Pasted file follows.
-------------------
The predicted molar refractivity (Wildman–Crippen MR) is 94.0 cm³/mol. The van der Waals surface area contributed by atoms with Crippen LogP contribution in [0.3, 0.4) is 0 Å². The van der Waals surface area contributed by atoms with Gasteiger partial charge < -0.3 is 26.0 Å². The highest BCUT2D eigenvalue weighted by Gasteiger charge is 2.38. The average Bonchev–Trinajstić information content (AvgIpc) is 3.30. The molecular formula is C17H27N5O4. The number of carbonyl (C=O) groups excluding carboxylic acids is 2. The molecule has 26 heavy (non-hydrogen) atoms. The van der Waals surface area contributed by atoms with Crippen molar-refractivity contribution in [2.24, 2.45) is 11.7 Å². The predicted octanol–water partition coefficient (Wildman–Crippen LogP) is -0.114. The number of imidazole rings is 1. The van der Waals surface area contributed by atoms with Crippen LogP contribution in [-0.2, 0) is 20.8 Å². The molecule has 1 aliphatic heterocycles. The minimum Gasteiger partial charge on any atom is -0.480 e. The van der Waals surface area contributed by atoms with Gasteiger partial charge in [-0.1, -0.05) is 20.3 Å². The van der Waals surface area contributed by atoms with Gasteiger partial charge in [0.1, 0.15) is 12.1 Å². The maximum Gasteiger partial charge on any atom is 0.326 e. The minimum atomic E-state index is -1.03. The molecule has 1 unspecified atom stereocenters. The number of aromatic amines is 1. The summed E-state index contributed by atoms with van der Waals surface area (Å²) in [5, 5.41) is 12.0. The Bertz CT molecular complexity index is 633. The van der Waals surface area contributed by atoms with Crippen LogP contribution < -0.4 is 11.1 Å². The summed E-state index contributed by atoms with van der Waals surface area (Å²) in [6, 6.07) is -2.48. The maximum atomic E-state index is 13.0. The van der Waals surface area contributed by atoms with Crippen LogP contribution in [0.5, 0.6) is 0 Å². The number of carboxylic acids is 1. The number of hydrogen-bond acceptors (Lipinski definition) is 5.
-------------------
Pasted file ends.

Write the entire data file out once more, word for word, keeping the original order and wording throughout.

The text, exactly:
The predicted molar refractivity (Wildman–Crippen MR) is 94.0 cm³/mol. The van der Waals surface area contributed by atoms with Crippen LogP contribution in [0.3, 0.4) is 0 Å². The van der Waals surface area contributed by atoms with Gasteiger partial charge < -0.3 is 26.0 Å². The highest BCUT2D eigenvalue weighted by Gasteiger charge is 2.38. The average Bonchev–Trinajstić information content (AvgIpc) is 3.30. The molecular formula is C17H27N5O4. The number of carbonyl (C=O) groups excluding carboxylic acids is 2. The molecule has 26 heavy (non-hydrogen) atoms. The van der Waals surface area contributed by atoms with Crippen molar-refractivity contribution in [2.24, 2.45) is 11.7 Å². The predicted octanol–water partition coefficient (Wildman–Crippen LogP) is -0.114. The number of imidazole rings is 1. The van der Waals surface area contributed by atoms with Crippen LogP contribution in [-0.2, 0) is 20.8 Å². The molecule has 1 aliphatic heterocycles. The minimum Gasteiger partial charge on any atom is -0.480 e. The van der Waals surface area contributed by atoms with Gasteiger partial charge in [-0.1, -0.05) is 20.3 Å². The van der Waals surface area contributed by atoms with Gasteiger partial charge in [0.1, 0.15) is 12.1 Å². The maximum Gasteiger partial charge on any atom is 0.326 e. The minimum atomic E-state index is -1.03. The molecule has 1 unspecified atom stereocenters. The number of aromatic amines is 1. The summed E-state index contributed by atoms with van der Waals surface area (Å²) in [5, 5.41) is 12.0. The Bertz CT molecular complexity index is 633. The van der Waals surface area contributed by atoms with Crippen LogP contribution < -0.4 is 11.1 Å². The summed E-state index contributed by atoms with van der Waals surface area (Å²) in [6, 6.07) is -2.48. The maximum atomic E-state index is 13.0. The van der Waals surface area contributed by atoms with Crippen LogP contribution in [0.5, 0.6) is 0 Å². The number of carboxylic acids is 1. The number of hydrogen-bond acceptors (Lipinski definition) is 5.